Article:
Page almost immediately began experiencing the benefits of volunteering.

"It allows us to take the basic concepts we've learned in class and apply those to a patient," he said.

Shanell Gray, who also is a first-year student at the college, is equally enthusiastic about her volunteer work. The 27-year-old student is involved with several student organizations, including the Christian Medical Association, Docare and the Rural Medicine Club, and harbors a passion to help those who live in rural communities.

"Through Docare, we are working with Mercy to reach the underserved in Peru with a partnership with the Sisters of Mercy," said Gray, who grew up on a farm and ranch in Inola, Okla., near Tulsa. "We're looking to see how we can provide health care to a village in Peru and in rural Arkansas."

Thanks to watching her parents raise horses, Gray hopes to go into rural practice following graduation.

"My dad is a pastor at a cowboy ministry in Inola," she said. "Through his example, I have developed a passion to serve the rural communities — the farmer/rancher/common folk, because that is who I am."

Like the students, the community is benefiting from the volunteer programs, she said. Many of those who interact with the students are "under-served" individuals, Starling-McIntosh said.

"Our students are doing healthy-living classes for them and talking about basic nutrition and what it means to have a healthy lifestyle," she said. "A lot of times, it's basic things that the residents haven't gotten before."

Starling-McIntosh said she is hoping the volunteer programs continue each year.

"I think the love for the students and those they help is mutual," she said. "It's nice to see the students so enamored of those they are helping and working with, but it's also nice that the community is enamored of them."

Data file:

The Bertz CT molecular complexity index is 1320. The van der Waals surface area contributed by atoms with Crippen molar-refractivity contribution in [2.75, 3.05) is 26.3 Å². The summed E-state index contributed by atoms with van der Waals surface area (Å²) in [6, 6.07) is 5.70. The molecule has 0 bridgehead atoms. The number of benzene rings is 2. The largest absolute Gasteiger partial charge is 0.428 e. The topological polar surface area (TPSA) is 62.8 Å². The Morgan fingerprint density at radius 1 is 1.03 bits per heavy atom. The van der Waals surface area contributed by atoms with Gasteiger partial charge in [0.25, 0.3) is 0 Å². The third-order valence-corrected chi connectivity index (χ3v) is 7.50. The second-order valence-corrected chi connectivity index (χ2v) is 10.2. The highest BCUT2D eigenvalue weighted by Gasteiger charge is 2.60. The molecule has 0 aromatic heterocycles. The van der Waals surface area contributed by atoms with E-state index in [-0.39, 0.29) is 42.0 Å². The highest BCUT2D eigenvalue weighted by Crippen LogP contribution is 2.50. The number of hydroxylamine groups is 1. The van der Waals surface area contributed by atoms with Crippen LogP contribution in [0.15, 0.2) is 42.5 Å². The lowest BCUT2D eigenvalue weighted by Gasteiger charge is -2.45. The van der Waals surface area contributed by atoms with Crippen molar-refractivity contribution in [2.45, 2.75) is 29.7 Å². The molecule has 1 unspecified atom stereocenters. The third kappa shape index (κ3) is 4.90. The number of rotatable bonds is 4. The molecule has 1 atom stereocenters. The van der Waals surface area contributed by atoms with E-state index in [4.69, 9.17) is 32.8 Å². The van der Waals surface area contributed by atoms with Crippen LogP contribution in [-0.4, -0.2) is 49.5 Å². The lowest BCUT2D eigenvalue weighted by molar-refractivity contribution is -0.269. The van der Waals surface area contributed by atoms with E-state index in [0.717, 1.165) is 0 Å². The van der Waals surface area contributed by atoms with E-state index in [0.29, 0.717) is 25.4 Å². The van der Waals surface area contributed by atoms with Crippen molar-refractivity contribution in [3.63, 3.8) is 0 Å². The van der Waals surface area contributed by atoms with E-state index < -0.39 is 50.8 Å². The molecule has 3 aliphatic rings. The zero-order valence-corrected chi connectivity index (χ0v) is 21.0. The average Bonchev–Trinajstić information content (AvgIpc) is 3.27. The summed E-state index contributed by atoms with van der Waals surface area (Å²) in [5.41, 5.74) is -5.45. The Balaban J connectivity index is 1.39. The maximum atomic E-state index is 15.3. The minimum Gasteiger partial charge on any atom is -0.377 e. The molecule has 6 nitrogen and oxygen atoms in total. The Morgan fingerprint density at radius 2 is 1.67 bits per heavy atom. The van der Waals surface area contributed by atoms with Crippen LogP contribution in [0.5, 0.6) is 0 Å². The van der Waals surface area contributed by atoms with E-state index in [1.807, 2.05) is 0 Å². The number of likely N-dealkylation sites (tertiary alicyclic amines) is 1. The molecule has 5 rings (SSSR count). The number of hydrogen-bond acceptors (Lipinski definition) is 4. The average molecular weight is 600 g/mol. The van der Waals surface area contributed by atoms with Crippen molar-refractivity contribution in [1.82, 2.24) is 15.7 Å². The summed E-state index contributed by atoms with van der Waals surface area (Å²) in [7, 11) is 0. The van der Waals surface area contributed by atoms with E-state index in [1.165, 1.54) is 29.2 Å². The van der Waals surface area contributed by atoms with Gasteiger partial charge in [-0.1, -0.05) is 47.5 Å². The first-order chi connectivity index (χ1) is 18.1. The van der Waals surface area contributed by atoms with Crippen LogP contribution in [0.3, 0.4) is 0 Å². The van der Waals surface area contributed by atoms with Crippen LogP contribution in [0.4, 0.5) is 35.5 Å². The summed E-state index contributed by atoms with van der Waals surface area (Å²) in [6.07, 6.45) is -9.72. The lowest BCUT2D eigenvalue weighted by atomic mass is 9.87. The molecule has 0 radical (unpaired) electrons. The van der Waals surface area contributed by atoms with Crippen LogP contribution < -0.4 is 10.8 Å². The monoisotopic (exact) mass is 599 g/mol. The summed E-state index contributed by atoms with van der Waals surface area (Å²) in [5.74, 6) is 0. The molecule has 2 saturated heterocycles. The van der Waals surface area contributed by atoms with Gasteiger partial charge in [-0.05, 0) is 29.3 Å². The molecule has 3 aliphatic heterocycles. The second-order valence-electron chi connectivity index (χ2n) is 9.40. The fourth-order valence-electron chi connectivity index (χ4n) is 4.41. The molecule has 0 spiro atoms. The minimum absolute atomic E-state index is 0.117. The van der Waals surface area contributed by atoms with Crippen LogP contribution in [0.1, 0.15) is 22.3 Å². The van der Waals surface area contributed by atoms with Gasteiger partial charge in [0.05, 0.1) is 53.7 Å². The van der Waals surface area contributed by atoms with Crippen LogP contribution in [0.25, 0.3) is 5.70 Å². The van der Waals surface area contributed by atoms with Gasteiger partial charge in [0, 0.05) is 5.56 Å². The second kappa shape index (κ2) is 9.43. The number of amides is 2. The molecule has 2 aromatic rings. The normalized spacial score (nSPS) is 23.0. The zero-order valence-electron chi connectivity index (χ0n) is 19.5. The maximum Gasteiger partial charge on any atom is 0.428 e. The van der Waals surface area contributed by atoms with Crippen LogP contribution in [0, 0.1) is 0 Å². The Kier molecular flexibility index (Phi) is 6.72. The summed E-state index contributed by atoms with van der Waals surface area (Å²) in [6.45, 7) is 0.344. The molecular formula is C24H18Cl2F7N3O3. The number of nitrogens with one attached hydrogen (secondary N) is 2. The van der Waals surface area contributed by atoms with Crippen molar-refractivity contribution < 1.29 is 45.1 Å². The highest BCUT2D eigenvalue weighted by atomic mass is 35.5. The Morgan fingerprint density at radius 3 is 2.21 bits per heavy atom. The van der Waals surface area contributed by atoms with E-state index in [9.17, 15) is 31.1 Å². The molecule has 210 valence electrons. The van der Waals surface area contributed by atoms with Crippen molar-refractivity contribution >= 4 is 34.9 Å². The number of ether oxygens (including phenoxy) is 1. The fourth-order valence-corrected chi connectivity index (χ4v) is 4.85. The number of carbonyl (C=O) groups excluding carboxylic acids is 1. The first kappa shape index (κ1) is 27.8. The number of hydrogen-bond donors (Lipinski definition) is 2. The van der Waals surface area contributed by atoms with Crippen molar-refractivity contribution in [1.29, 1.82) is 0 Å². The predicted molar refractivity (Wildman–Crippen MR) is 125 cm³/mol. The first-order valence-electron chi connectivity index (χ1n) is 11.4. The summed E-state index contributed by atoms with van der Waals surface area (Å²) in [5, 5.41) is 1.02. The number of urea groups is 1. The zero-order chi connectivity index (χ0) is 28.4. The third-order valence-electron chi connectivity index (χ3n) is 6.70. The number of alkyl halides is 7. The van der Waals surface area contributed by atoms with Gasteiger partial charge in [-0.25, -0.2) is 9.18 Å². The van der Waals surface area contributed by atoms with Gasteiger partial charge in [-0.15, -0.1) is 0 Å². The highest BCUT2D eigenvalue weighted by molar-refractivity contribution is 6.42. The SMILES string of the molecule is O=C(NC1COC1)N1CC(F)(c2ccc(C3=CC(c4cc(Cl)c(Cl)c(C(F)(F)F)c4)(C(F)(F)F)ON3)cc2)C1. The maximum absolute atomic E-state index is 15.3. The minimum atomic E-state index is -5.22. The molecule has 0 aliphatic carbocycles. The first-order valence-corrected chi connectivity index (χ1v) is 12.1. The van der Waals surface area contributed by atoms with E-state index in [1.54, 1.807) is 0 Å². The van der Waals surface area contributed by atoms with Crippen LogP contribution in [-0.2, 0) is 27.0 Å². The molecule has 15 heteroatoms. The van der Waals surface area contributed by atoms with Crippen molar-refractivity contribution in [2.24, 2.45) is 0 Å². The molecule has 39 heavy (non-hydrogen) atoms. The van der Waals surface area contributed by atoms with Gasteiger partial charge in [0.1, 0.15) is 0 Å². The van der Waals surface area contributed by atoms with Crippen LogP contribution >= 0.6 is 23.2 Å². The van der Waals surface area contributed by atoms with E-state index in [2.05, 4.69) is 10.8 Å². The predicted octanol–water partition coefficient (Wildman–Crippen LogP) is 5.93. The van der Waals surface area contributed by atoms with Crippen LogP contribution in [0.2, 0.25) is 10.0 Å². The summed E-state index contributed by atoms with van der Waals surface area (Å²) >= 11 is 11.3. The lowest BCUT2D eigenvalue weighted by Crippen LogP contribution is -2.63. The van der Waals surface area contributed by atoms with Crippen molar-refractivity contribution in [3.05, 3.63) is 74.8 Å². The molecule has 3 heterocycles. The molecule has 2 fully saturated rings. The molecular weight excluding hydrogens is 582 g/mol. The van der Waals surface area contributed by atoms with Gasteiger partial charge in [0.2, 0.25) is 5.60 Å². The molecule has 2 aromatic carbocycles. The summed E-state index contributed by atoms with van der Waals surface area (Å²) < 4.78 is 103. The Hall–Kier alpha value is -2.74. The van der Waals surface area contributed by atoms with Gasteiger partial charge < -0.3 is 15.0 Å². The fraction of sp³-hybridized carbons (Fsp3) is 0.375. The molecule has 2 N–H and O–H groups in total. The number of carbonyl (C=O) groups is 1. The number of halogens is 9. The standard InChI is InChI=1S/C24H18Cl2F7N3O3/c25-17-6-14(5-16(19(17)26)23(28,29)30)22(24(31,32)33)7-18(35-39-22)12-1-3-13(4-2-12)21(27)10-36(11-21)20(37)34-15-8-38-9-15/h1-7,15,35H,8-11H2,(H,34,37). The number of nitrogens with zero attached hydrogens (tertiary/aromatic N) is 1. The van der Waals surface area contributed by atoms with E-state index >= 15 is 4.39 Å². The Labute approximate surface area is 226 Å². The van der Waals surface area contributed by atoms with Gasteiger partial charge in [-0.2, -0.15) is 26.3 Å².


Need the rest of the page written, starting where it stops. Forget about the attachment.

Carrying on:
Volunteering is one more way of inspiring the students to be "compassionate osteopathic physicians" and making it a priority to serve others, Starling-McIntosh said.

"There's no greater place to serve than in the Fort Smith area and northwest Arkansas," she said. "The fact that these students want to get out there so much so that they almost can't contain themselves, that shows what students are bringing in."

According to Starling-McIntosh, "about 24 percent" of the college's students are from Arkansas, while 60 percent of the students are from surrounding states. Students from places such as New York, California, South Dakota and Florida round out the college's student population, she said.

"It's our hope that our students will make Fort Smith their forever home, and the community has been amazed by these students," Starling-McIntosh said. "I've been at two start-up institutions, yet the community there never knew who we were. Here, it's a very different story. The community knows who we are and what we will do for the face of medicine here in Fort Smith, Ark., and that's a nice change to see compared to other places I've worked."  

Like Starling-McIntosh, Page wants to see the volunteer programs continue to have a positive impact on everyone involved.

"It is our hope that these partnerships will be an annual thing," he said. "We hope that they will continue long after we have graduated and become doctors."